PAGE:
I was then asked to do some research on the child poverty report and look through responses which had been sent in (including one by CRER which I definitely included!) and outline them as a basis for a blog on ten things which need to be done to stop child poverty.
After finishing that, I was then able to write some responses to the letters which Alison had received on everything such as a suspected bus route cancellation and to confirm a new law to do with electric dog collars was being passed. Overall everything was great and I had a brilliant second day at Scottish Parliament.
So this day was meant to be a Tuesday but my Tuesday morning consisted of a broken alarm clock, an angry mother, a delayed train, an argument with a fellow passenger and a declined debit card. What a disaster - way to make a good impression Naina - but it was sorted and I went on the Wednesday instead.
I’d gotten to the point where I felt comfortable in parliament from going through security to feeling like I was able to freely voice my opinions without fear of judgement.
I was meant to be shadowing Andy Wightman on this day and although he was very busy, he did make some time for me to talk to him which I very much appreciated. Whilst his portfolio consists of things which I don’t know much about such as tax affairs, we managed to have a good conversation about being an MSP in general and the highs and lows which come along with the job. It was great being able to hear someone be frank about life inside parliament. He also commended the replies to some of his letters that I had written that morning.
Although this was a bit of a slower day, I still managed to do various things including working through an extremely long document for the economy committee about the effects of Brexit on different job sectors. It was hard work but I managed to break it down and was told that those who read it were very impressed.
I also managed to sit on a meeting for Engender which is “an information, research and networking organisation for women in Scotland.” Most of what was spoken about was in regards to the role of women as both professionals and carers and how certain policies could be implemented to support them. As a feminist, I often participate in discussions and like to think I contribute to dialogue about feminism however seeing it from this perspective whereby these people actually have the power to make policies which are going to impact females in the country and and the greater legacy of feminism really brought home to me why politicians play such an important role in society.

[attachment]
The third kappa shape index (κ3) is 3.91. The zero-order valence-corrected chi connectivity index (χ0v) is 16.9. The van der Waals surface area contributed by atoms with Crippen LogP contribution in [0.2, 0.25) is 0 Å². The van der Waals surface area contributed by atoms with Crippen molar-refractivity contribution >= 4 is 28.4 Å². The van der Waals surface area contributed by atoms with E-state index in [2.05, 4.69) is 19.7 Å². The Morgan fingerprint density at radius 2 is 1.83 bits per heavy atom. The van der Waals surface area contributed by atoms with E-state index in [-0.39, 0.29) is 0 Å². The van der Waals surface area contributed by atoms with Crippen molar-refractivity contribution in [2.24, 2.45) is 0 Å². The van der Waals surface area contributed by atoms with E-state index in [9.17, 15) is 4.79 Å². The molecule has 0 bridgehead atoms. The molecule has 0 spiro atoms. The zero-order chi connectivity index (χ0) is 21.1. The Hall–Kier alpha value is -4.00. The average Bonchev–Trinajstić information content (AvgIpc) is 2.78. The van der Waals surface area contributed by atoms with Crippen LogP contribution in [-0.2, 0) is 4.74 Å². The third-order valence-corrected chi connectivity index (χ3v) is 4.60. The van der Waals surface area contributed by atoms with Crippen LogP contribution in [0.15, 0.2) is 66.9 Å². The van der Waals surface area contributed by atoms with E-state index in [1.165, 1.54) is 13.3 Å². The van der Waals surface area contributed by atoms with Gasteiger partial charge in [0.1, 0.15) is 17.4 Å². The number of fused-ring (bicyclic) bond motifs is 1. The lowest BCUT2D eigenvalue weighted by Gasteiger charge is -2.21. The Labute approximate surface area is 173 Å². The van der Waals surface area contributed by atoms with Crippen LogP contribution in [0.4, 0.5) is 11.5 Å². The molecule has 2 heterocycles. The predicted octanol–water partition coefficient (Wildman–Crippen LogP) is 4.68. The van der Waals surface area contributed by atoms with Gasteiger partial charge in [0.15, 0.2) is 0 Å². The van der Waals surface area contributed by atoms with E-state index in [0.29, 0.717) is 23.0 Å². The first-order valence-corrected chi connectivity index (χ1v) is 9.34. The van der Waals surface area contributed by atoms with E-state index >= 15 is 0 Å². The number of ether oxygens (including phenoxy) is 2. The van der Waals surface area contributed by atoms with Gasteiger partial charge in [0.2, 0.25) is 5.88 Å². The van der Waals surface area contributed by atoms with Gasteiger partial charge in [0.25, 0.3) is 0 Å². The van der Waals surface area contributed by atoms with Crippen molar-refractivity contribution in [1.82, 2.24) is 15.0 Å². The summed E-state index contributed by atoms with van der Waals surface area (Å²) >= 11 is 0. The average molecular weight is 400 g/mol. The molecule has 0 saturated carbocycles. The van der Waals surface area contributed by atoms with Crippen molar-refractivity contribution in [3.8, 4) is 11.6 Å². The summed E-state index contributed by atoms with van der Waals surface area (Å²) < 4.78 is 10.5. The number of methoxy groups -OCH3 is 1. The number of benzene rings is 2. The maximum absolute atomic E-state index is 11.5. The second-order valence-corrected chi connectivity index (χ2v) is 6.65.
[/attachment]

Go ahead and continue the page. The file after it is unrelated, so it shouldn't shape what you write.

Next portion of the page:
The thing I like so much about the Green Party - as people, not politicians since that would be a whole other kettle of fish - is the fact that they are like a little family - they even have a unilateral declaration of lunch and invade the canteen together and they often crowd around one TV screen in an office to watch debates together despite everyone having their own - I think that is what makes me so comfortable with them. It gives me confidence to know that politicians aren’t always as distanced from the real world and ordinary people as we sometimes assume.
It also indicates to me that becoming a politician isn’t always for the elite, white, middle-class males - it can be for everyone from an intern from a rough area of Stirling to an Oxford graduate and until more people from ethnic minorities recognise that they can absolutely become a politician, we will not have a parliament which is reflective of the country and general society we live in.
Storm Doris struck this morning, cancelling my train however I managed to inform my contact and to get to the Scottish Policy Conference on Mental Health in Edinburgh’s Radisson Blu, up the road from Parliament on the Royal Mile. I must say that it was a rather nice feeling walking into a conference where my badge has my name and my organisation down as “The Scottish Parliament.”